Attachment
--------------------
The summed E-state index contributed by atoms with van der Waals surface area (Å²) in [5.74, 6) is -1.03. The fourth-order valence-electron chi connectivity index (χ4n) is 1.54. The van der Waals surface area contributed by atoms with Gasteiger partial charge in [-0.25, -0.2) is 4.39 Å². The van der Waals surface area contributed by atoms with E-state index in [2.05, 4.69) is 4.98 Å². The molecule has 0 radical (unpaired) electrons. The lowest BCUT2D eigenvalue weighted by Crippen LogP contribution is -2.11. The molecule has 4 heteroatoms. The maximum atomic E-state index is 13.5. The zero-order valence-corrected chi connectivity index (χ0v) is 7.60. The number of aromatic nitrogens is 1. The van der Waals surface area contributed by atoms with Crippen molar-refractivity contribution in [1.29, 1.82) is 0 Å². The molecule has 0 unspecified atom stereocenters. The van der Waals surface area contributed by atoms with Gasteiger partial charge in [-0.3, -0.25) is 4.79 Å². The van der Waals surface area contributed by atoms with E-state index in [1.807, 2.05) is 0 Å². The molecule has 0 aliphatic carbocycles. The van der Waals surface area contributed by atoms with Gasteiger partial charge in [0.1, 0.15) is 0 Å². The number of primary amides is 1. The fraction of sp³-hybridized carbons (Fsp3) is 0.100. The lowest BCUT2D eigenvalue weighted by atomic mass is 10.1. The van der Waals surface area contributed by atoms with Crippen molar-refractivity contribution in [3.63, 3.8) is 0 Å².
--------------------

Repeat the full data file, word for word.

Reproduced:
The summed E-state index contributed by atoms with van der Waals surface area (Å²) in [5.74, 6) is -1.03. The fourth-order valence-electron chi connectivity index (χ4n) is 1.54. The van der Waals surface area contributed by atoms with Gasteiger partial charge in [-0.25, -0.2) is 4.39 Å². The van der Waals surface area contributed by atoms with E-state index in [2.05, 4.69) is 4.98 Å². The molecule has 0 radical (unpaired) electrons. The lowest BCUT2D eigenvalue weighted by Crippen LogP contribution is -2.11. The molecule has 4 heteroatoms. The maximum atomic E-state index is 13.5. The zero-order valence-corrected chi connectivity index (χ0v) is 7.60. The number of aromatic nitrogens is 1. The van der Waals surface area contributed by atoms with Crippen molar-refractivity contribution in [1.29, 1.82) is 0 Å². The molecule has 0 unspecified atom stereocenters. The van der Waals surface area contributed by atoms with Gasteiger partial charge in [-0.3, -0.25) is 4.79 Å². The van der Waals surface area contributed by atoms with E-state index in [1.807, 2.05) is 0 Å². The molecule has 0 aliphatic carbocycles. The van der Waals surface area contributed by atoms with Gasteiger partial charge in [0.1, 0.15) is 0 Å². The number of primary amides is 1. The fraction of sp³-hybridized carbons (Fsp3) is 0.100. The lowest BCUT2D eigenvalue weighted by atomic mass is 10.1. The van der Waals surface area contributed by atoms with Crippen molar-refractivity contribution in [3.63, 3.8) is 0 Å².